Need to Know, May 13, 2011: Detainee abuse, broadband in Europe, crisis mappers

This week on Need to Know, we investigate a task force in the U.S. military charged with investigating abuse of detainees in Iraq after the harrowing revelations of Abu Ghraib came to light. One special agent alleges that the task force is under-resourced and overwhelmed, which prevents it from being able to function adequately.

We also look at the structure of the telecommunications industry and competition in Europe, and how it has propelled the region ahead of the U.S. in terms of broadband service. We also report on how the humanitarian community has used mobile technology to aid people in times of crisis, and how it has been used to help victims of the earthquakes in Haiti and Japan, the tornadoes in the Midwest and the unrest in the Middle East.

And: Alison Stewart speaks with “Freedom Riders” Francis and Laura Randall, who took part in protests against Jim Crow laws in the deep south 50 years ago, and Jon Meacham’s “In Perspective” essay honors the long career of Defense Secretary Robert Gates, who retires this year.

Tune in this Friday, May 13, to watch the full episode. Check your local listings for details.

Watch the individual segments:

Look no further: The military’s detainee abuse investigation task force

In a joint investigation with The Nation Institute Investigative Fund and reporter Joshua Phillips, Need to Know reveals a little-known U.S. military task force charged with investigating abuse of detainees in Iraq. Despite hundreds of allegations of abuse and torture, one of the special agents in charge of the task force describes it as under-resourced, overwhelmed and unable to adequately investigate cases.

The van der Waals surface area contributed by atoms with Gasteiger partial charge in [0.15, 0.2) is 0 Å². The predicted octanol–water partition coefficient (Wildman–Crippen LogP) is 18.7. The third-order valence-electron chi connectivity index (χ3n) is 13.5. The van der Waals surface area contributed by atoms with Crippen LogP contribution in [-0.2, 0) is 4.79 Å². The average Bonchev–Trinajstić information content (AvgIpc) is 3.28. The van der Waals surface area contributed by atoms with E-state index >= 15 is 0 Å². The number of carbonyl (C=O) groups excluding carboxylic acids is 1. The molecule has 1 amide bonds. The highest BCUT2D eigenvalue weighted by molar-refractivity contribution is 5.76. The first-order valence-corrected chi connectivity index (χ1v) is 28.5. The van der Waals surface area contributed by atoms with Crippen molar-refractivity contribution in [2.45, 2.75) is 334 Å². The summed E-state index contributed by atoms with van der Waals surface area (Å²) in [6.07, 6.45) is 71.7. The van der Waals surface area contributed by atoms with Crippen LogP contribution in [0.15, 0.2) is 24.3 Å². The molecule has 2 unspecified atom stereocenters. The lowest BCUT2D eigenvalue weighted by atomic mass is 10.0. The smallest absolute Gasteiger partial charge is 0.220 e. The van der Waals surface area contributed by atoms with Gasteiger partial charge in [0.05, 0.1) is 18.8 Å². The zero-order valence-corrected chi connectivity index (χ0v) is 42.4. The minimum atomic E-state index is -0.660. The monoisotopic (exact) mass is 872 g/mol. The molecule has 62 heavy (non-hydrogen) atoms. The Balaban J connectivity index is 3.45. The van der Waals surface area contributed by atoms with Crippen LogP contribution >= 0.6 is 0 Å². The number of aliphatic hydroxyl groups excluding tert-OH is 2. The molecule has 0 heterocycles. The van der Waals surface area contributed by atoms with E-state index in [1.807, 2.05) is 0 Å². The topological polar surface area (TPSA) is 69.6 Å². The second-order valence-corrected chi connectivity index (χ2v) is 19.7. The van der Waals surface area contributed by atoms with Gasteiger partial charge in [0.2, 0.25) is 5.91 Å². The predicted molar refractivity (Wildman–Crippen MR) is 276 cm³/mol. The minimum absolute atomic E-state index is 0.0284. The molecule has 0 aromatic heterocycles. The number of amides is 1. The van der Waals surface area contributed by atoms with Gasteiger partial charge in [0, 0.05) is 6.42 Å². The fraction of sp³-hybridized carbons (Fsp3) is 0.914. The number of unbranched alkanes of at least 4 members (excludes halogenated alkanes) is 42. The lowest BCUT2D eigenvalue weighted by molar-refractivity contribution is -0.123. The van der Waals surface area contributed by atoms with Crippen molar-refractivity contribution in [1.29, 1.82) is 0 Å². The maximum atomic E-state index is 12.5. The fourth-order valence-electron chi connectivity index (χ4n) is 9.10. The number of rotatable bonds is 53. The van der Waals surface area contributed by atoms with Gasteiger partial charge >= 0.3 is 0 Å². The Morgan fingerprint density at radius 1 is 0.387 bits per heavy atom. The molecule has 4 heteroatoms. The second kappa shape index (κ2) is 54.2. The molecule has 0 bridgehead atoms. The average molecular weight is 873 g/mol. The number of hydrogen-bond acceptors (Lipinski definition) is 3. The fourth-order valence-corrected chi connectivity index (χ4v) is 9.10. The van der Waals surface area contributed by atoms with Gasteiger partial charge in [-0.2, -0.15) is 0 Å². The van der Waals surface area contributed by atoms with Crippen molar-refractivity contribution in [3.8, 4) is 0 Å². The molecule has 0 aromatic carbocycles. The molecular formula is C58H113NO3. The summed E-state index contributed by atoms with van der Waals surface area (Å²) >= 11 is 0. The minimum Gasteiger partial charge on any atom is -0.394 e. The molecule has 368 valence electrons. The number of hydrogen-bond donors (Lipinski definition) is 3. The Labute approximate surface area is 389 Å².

High fiber: Why U.S. broadband is falling behind

Correspondent Rick Karr reports on why the U.S., where the Internet was born, has now fallen badly behind in the race to the online future. Broadband service in the U.S. lags behind a dozen or more industrialized countries – and we’re doing worse every year. Karr went to Europe – in collaboration with Engadget – to find out how two countries there have jumped ahead of us.

Crisis mappers

Alison Stewart reports on a breakthrough technology that uses cell phones to locate disaster victims and get them help. Created after the earthquake in Haiti, it’s now being used to help victims of the tornadoes in the Midwest, the earthquake in Japan and the unrest in the Middle East.

Freedom riders, 50 years later

Alison Stewart talks with Francis and Laura Randall who, 50 years ago, were part of the courageous band of American civil rights activists who risked their lives on the Freedom Rides, taking buses together through the deep south to demonstrate against Jim Crow laws.

In Perspective: A salute to Robert Gates

Jon Meacham salutes a true public servant, Defense Secretary Robert Gates, who retires this year, after serving both Democratic and Republican administrations with distinction.

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Comments

  • Jim Byrnes

    Thank you so much for helping to shed light on US torture and abuse of detainees.  People truly do need to know this if it is ever to be stopped.  It has been apparent ever since the invasion of Afhagnistan that the US government is determined to make as many enemies as possible in order to make as much war as possible.